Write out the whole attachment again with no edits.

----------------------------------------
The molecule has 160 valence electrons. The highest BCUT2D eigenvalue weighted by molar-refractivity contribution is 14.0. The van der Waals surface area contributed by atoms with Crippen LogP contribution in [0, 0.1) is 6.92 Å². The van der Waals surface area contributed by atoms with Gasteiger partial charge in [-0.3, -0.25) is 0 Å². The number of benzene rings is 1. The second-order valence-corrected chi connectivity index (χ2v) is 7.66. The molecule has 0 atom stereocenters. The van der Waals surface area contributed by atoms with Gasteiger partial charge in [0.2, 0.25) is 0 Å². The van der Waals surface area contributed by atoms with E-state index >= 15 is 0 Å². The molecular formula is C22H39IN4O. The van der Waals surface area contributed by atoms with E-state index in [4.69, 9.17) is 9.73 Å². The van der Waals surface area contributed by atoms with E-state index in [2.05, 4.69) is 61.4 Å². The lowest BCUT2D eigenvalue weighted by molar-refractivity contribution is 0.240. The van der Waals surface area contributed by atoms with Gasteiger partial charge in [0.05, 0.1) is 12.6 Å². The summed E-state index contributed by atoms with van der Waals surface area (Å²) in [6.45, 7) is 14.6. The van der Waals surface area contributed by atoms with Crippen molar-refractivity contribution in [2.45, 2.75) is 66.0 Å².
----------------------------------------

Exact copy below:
The molecule has 160 valence electrons. The highest BCUT2D eigenvalue weighted by molar-refractivity contribution is 14.0. The van der Waals surface area contributed by atoms with Crippen LogP contribution in [0, 0.1) is 6.92 Å². The van der Waals surface area contributed by atoms with Gasteiger partial charge in [-0.3, -0.25) is 0 Å². The number of benzene rings is 1. The second-order valence-corrected chi connectivity index (χ2v) is 7.66. The molecule has 0 atom stereocenters. The van der Waals surface area contributed by atoms with Gasteiger partial charge in [0.2, 0.25) is 0 Å². The van der Waals surface area contributed by atoms with E-state index >= 15 is 0 Å². The molecular formula is C22H39IN4O. The van der Waals surface area contributed by atoms with E-state index in [4.69, 9.17) is 9.73 Å². The van der Waals surface area contributed by atoms with E-state index in [2.05, 4.69) is 61.4 Å². The lowest BCUT2D eigenvalue weighted by molar-refractivity contribution is 0.240. The van der Waals surface area contributed by atoms with Gasteiger partial charge in [0.05, 0.1) is 12.6 Å². The summed E-state index contributed by atoms with van der Waals surface area (Å²) in [6.45, 7) is 14.6. The van der Waals surface area contributed by atoms with Crippen molar-refractivity contribution in [2.45, 2.75) is 66.0 Å².